In North Dakota, aggravated assault, a felony, is the infliction of serious injury against another person or the infliction of any injury under circumstances that show an intention to inflict serious injury.
If you are charged with misdemeanor simple assault, please see "Simple Assault in North Dakota".
Aggravated assault can be committed in different ways:
- willfully causing serious injury to another person
- knowingly causing bodily injury or substantial bodily injury to another person with a weapon under circumstances that indicate an intention to inflict serious injury
- causing bodily injury or substantial bodily injury while attempting to inflict serious injury
- discharging a firearm or throwing a bomb, and
- committing simple assault against particular victims.
Willful conduct is an act that’s done intentionally, knowingly, or recklessly. Knowingly means acting with awareness of your conduct. When people act recklessly, they do so with a clear disregard of the consequences. For example, it would be reckless to speed down a road with blind curves.
(N.D. Code Ann. §§ 12.1-02-02, 12.1-17-01, 12.1-17-02.)
Serious Injury, Substantial Injury, and Bodily Injury
A serious injury is one that could cause death or that causes disfigurement, broken bones, unconsciousness, extreme pain, or permanent impairment; or that blocks air or blood flow to the brain or lungs. An injury that requires hospitalization is likely a serious injury.
A substantial bodily injury is a significant but temporary impairment, loss, or disfigurement.
A bodily injury is any impairment, including physical pain.
(N.D. Code Ann. §§ 12.1-01-04, 12.1-17-02.)
Simple Assault Against Particular Victims
Causing mere bodily injury or substantial bodily injury becomes aggravated assault if the victim is a:
- police officer or correctional officer, when the assault occurs while the officer is working, and the defendant knows that the victim is an officer
- state hospital employee, when the assault occurs while the employee is working, the defendant is institutionalized at the state hospital, and the defendant knows the victim is a state hospital employee
- participant in a judicial proceeding, such as a judge or courtroom staff, witness, attorney, litigant, or juror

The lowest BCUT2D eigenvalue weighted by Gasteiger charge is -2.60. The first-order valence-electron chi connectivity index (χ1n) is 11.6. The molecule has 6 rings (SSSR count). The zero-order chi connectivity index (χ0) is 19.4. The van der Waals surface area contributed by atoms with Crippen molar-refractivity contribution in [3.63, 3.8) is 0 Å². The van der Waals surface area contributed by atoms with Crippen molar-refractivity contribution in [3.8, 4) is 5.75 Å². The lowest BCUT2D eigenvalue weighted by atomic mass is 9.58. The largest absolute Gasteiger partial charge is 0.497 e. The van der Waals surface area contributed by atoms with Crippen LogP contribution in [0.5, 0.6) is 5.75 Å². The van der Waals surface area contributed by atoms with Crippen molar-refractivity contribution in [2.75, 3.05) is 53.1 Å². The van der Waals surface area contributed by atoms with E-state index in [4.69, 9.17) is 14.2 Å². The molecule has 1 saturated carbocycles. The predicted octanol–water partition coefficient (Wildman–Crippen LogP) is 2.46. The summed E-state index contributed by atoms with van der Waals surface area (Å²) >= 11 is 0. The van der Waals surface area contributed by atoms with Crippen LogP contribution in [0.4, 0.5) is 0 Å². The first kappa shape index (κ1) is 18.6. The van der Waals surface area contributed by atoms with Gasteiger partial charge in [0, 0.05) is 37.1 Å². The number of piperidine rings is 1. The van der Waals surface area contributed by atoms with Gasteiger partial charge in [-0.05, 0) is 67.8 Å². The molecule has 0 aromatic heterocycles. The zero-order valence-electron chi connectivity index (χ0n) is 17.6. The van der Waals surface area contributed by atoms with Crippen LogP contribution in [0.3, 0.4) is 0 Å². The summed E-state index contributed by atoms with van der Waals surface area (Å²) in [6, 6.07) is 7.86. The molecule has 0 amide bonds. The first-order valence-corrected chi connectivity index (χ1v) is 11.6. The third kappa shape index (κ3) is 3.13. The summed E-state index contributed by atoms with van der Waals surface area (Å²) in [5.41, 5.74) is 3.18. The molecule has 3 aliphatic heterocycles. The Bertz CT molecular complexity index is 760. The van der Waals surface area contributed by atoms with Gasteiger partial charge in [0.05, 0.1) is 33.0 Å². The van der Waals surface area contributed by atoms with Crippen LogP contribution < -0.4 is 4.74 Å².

- firefighter, emergency services provider, or emergency medical services provider, and the defendant knows this, or
- child under the age of 12 and the assault causes substantial bodily injury.
(N.D. Code Ann. §§ 12.1-01-04, 12.1-17-01, 12.1-17-01.1.)
Aggravated assault is a Class C felony, punishable by up to five years in prison and a fine of up to $5,000. If the victim is under the age of 12, or if the victim suffers permanent impairment or loss (of an arm, for example), aggravated assault is a Class B felony, punishable by up to ten years in prison and a fine of up to $10,000.
(N.D. Code Ann. §§ 12.1-17-01, 12.1-32-01.)
Minimum sentence for use of a dangerous weapon
North Dakota imposes a minimum sentence for any felony committed with a dangerous weapon or firearm. Dangerous weapons include (but are not limited to) knives and explosives. For a Class C felony committed with a firearm or dangerous weapon, the minimum sentence is two years. For a Class B felony committed with a firearm or dangerous weapon, the minimum sentence is four years.
(N.D. Code Ann. §§ 12.1-01-04, 12.1-17-02, 12.1-32-02.1.)
Getting Legal Advice and Representation
Being convicted of aggravated assault could result in lengthy jail term, as well as a significant fine, and a serious criminal record. You want the best possible outcome for your case, which could include dismissal of the charges, an acquittal after trial, or a plea bargain to lesser charges. However, a lot depends on the particular prosecutor and judge and whether they are likely to be lenient or treat your case harshly. An experienced attorney will be familiar with these people and know how to argue your case to maximize the chance of a good outcome. A good attorney can help you understand your options and prepare the strongest possible defense.